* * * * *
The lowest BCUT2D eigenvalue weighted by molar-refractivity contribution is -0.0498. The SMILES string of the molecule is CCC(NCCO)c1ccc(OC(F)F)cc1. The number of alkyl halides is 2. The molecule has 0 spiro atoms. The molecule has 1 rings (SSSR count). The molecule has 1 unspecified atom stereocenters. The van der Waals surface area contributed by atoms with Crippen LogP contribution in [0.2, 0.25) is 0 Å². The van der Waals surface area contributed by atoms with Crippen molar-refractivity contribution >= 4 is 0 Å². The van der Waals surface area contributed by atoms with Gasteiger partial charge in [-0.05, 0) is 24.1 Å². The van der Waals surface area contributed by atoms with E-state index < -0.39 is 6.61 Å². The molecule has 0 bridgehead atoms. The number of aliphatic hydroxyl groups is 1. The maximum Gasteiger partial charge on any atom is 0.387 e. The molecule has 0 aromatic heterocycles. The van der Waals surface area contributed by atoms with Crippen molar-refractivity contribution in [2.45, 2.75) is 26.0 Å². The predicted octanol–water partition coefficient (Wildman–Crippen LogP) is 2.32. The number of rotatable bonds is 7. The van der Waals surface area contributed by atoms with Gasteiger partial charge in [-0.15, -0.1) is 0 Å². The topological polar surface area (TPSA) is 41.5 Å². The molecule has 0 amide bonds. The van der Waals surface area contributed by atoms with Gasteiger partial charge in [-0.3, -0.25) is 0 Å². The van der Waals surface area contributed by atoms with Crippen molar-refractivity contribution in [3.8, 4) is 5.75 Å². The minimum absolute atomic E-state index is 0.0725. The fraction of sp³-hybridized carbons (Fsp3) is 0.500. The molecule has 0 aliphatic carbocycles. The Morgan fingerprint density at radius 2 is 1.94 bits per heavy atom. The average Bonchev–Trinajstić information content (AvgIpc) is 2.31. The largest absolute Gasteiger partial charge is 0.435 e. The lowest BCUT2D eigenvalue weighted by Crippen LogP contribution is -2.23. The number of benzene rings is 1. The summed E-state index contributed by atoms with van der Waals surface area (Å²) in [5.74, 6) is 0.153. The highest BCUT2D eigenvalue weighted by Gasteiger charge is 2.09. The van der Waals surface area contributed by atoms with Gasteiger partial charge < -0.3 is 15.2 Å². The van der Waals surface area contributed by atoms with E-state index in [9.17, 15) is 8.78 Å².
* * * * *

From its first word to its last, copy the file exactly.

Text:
The lowest BCUT2D eigenvalue weighted by molar-refractivity contribution is -0.0498. The SMILES string of the molecule is CCC(NCCO)c1ccc(OC(F)F)cc1. The number of alkyl halides is 2. The molecule has 0 spiro atoms. The molecule has 1 rings (SSSR count). The molecule has 1 unspecified atom stereocenters. The van der Waals surface area contributed by atoms with Crippen LogP contribution in [0.2, 0.25) is 0 Å². The van der Waals surface area contributed by atoms with Crippen molar-refractivity contribution >= 4 is 0 Å². The van der Waals surface area contributed by atoms with Gasteiger partial charge in [-0.05, 0) is 24.1 Å². The van der Waals surface area contributed by atoms with E-state index < -0.39 is 6.61 Å². The molecule has 0 bridgehead atoms. The number of aliphatic hydroxyl groups is 1. The maximum Gasteiger partial charge on any atom is 0.387 e. The molecule has 0 aromatic heterocycles. The van der Waals surface area contributed by atoms with Crippen molar-refractivity contribution in [2.45, 2.75) is 26.0 Å². The predicted octanol–water partition coefficient (Wildman–Crippen LogP) is 2.32. The number of rotatable bonds is 7. The van der Waals surface area contributed by atoms with Gasteiger partial charge in [-0.15, -0.1) is 0 Å². The topological polar surface area (TPSA) is 41.5 Å². The molecule has 0 amide bonds. The van der Waals surface area contributed by atoms with Gasteiger partial charge in [-0.3, -0.25) is 0 Å². The van der Waals surface area contributed by atoms with Crippen molar-refractivity contribution in [3.8, 4) is 5.75 Å². The minimum absolute atomic E-state index is 0.0725. The fraction of sp³-hybridized carbons (Fsp3) is 0.500. The molecule has 0 aliphatic carbocycles. The Morgan fingerprint density at radius 2 is 1.94 bits per heavy atom. The average Bonchev–Trinajstić information content (AvgIpc) is 2.31. The largest absolute Gasteiger partial charge is 0.435 e. The lowest BCUT2D eigenvalue weighted by Crippen LogP contribution is -2.23. The number of benzene rings is 1. The summed E-state index contributed by atoms with van der Waals surface area (Å²) in [5.74, 6) is 0.153. The highest BCUT2D eigenvalue weighted by Gasteiger charge is 2.09. The van der Waals surface area contributed by atoms with Gasteiger partial charge < -0.3 is 15.2 Å². The van der Waals surface area contributed by atoms with E-state index in [9.17, 15) is 8.78 Å².